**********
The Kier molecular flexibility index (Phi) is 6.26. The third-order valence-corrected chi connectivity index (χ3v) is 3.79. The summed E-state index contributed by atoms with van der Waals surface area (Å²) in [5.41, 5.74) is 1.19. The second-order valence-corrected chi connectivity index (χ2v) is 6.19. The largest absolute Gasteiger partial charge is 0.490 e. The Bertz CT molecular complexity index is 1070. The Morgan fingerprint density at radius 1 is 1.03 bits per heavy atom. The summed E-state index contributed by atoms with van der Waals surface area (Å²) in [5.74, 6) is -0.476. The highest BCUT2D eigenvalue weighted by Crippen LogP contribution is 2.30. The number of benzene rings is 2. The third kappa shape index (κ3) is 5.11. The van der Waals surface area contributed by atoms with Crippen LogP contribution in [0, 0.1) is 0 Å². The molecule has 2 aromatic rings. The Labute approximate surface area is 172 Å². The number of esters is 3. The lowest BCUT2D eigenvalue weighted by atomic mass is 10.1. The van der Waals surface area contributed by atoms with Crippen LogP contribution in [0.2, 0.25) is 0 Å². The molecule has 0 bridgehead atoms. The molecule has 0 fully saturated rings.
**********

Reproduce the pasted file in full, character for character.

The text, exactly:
The Kier molecular flexibility index (Phi) is 6.26. The third-order valence-corrected chi connectivity index (χ3v) is 3.79. The summed E-state index contributed by atoms with van der Waals surface area (Å²) in [5.41, 5.74) is 1.19. The second-order valence-corrected chi connectivity index (χ2v) is 6.19. The largest absolute Gasteiger partial charge is 0.490 e. The Bertz CT molecular complexity index is 1070. The Morgan fingerprint density at radius 1 is 1.03 bits per heavy atom. The summed E-state index contributed by atoms with van der Waals surface area (Å²) in [5.74, 6) is -0.476. The highest BCUT2D eigenvalue weighted by Crippen LogP contribution is 2.30. The number of benzene rings is 2. The third kappa shape index (κ3) is 5.11. The van der Waals surface area contributed by atoms with Crippen LogP contribution in [0, 0.1) is 0 Å². The molecule has 2 aromatic rings. The Labute approximate surface area is 172 Å². The number of esters is 3. The lowest BCUT2D eigenvalue weighted by atomic mass is 10.1. The van der Waals surface area contributed by atoms with Crippen LogP contribution in [0.2, 0.25) is 0 Å². The molecule has 0 bridgehead atoms. The molecule has 0 fully saturated rings.